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Shipping & Ports

Octant

Description:

Based on the same principle as the sextant, this navigational instrument was used to work out the latitude, north or south, of a ship’s position at sea by measuring the angle between the horizon and the height of the sun at mid-day.

 

The port of Dumfries included Dumfries, Carsethorn, Kingholm Quay, Kelton and Glencaple.  At one time it stretched as far east as the River Annan and as far west as the River Urr.  Much of the shipping to and from the port was local coastal trade, and the farm produce of the area, cattle, sheep, pigs, potatoes and barley, was the main export.

 

Shipping from the port of Dumfries increased greatly in the early 1700s when the town made links with the new British colonies in North America. 

 

Emigration to Australia, New Zealand, the USA and particularly to Canada became the main trade from the port of Dumfries in the 1800s.  Shipping in the port of Dumfries reached its peak in the 1840s, mostly with coastal trade, although there were several large ships crossing to Canada.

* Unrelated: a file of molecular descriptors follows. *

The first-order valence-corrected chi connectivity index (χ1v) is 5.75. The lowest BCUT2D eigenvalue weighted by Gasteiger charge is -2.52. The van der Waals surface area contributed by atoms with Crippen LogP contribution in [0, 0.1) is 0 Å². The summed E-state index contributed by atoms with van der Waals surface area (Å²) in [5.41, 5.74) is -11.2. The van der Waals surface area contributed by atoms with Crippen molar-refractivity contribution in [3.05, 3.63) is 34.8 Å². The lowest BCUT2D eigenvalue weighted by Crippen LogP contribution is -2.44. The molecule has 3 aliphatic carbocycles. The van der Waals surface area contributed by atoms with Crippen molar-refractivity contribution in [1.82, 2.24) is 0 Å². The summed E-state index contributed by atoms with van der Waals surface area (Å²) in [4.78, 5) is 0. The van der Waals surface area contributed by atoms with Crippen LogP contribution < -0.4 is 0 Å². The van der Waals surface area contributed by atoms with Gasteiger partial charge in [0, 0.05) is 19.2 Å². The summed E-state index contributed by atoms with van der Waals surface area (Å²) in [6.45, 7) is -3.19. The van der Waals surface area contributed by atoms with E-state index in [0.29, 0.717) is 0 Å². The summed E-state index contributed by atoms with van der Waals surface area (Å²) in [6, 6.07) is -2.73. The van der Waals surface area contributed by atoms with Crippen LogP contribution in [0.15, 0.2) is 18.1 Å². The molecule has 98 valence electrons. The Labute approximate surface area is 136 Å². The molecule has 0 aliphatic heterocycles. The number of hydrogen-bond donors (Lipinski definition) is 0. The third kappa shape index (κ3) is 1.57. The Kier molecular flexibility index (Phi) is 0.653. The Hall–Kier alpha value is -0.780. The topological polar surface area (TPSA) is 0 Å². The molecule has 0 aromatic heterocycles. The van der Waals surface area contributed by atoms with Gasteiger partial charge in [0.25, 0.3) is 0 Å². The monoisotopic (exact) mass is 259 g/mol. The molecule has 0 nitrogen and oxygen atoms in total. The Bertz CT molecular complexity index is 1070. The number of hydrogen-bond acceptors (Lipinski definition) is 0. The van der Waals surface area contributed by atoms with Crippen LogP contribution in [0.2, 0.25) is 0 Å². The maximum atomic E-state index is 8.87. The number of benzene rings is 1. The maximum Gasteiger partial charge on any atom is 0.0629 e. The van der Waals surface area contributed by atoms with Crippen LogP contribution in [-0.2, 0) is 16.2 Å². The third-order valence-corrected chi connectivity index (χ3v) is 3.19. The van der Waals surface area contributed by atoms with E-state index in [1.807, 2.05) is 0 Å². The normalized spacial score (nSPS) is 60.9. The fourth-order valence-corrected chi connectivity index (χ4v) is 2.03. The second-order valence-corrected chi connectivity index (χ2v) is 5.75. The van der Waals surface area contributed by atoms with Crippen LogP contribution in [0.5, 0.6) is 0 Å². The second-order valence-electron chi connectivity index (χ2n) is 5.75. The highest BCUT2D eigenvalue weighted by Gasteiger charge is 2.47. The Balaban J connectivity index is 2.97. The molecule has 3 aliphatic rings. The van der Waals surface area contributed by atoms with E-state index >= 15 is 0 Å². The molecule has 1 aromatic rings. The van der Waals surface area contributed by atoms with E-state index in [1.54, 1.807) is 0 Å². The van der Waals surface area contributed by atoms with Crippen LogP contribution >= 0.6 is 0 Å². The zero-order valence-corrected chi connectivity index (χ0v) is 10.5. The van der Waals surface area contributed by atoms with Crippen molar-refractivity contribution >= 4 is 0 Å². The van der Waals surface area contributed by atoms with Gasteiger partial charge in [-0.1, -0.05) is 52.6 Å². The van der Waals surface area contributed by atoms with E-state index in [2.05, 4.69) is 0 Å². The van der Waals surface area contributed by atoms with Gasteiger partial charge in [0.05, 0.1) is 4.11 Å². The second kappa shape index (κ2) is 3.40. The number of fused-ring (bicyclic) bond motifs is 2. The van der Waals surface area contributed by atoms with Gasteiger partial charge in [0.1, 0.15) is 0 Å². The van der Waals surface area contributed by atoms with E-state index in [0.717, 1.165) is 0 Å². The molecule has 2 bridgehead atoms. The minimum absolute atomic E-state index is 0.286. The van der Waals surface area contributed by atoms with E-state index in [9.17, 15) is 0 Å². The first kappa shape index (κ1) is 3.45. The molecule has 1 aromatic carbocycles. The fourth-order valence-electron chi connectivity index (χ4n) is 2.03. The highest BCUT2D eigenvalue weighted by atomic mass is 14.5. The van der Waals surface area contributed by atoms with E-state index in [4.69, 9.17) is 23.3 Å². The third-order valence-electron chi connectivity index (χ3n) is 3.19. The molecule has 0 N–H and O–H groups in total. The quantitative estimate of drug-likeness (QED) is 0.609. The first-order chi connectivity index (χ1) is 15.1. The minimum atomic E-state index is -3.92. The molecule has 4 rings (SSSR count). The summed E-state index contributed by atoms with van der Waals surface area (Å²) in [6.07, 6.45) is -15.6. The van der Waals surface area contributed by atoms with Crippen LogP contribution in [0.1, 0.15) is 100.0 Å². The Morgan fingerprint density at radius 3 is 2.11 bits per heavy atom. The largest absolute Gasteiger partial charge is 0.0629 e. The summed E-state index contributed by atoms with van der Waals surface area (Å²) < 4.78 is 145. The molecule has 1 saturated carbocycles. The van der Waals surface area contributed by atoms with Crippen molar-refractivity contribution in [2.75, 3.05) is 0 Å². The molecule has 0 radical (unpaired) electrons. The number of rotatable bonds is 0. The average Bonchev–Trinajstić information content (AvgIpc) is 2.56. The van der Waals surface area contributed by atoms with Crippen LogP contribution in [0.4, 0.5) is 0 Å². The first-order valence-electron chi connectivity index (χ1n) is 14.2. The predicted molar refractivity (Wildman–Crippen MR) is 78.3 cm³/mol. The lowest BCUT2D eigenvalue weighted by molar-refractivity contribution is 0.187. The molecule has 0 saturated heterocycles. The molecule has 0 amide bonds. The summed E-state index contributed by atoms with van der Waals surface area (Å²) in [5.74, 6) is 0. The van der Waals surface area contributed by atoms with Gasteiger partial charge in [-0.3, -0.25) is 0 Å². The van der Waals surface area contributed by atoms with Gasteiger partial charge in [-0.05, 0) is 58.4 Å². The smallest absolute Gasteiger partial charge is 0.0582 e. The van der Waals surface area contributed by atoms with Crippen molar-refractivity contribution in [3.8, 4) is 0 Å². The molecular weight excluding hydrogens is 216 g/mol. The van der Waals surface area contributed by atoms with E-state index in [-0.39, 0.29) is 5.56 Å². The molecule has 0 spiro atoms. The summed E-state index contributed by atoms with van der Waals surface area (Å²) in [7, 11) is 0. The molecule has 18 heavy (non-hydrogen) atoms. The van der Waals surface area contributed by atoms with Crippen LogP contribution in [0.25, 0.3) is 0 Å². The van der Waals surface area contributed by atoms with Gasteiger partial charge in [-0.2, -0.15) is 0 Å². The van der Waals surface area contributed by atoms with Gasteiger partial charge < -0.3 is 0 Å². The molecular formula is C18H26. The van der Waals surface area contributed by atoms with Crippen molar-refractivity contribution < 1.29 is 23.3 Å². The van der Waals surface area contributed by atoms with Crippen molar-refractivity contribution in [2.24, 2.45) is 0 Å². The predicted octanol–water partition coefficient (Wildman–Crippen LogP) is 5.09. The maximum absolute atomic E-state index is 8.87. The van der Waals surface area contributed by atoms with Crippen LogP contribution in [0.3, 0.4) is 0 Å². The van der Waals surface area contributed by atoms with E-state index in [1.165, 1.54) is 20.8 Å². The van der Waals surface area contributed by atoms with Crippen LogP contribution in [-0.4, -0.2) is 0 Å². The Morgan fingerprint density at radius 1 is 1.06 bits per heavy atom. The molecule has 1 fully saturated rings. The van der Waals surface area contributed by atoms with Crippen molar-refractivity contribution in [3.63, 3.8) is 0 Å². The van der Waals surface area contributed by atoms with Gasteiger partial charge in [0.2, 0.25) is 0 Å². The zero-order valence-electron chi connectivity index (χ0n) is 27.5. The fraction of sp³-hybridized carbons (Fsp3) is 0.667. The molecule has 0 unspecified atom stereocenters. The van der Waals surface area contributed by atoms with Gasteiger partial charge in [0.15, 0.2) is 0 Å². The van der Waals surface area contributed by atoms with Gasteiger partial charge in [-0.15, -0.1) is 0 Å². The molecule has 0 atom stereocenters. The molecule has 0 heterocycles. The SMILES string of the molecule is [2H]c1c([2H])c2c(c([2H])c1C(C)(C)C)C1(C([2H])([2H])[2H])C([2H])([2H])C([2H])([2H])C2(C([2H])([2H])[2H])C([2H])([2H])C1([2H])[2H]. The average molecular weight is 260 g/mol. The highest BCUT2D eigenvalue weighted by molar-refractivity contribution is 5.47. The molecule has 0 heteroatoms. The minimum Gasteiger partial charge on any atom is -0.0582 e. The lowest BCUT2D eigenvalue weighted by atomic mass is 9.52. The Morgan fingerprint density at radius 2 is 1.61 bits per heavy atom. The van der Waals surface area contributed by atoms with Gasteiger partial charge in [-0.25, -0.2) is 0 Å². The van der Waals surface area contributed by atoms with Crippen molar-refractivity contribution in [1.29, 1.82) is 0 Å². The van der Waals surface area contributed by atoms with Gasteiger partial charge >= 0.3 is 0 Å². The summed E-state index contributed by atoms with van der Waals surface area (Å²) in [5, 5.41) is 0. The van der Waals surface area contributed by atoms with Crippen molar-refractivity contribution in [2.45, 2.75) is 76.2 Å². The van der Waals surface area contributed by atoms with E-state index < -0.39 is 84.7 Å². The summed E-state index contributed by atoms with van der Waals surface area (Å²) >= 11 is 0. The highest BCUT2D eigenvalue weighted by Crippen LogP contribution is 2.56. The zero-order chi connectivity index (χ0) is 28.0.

The cost of keeping the channel of the River Nith clear for shipping was becoming expensive.  When the railway reached Dumfries in 1850 a slow decline in the port began.  The First World War brought the port to a standstill and by the end of the Second World War all shipping had ceased.

Materials/Media:
wood & mahogany [ebony?], ivory (inlay), metal & brass (fittings)
Dimensions:
radius: 250 mm
Source:
Dumfries Museum & Camera Obscura
Accession number:
DUMFM:0198.71
Digital Number:
DMSH003a, DMSH003b
Copyright:
Dumfries & Galloway Council


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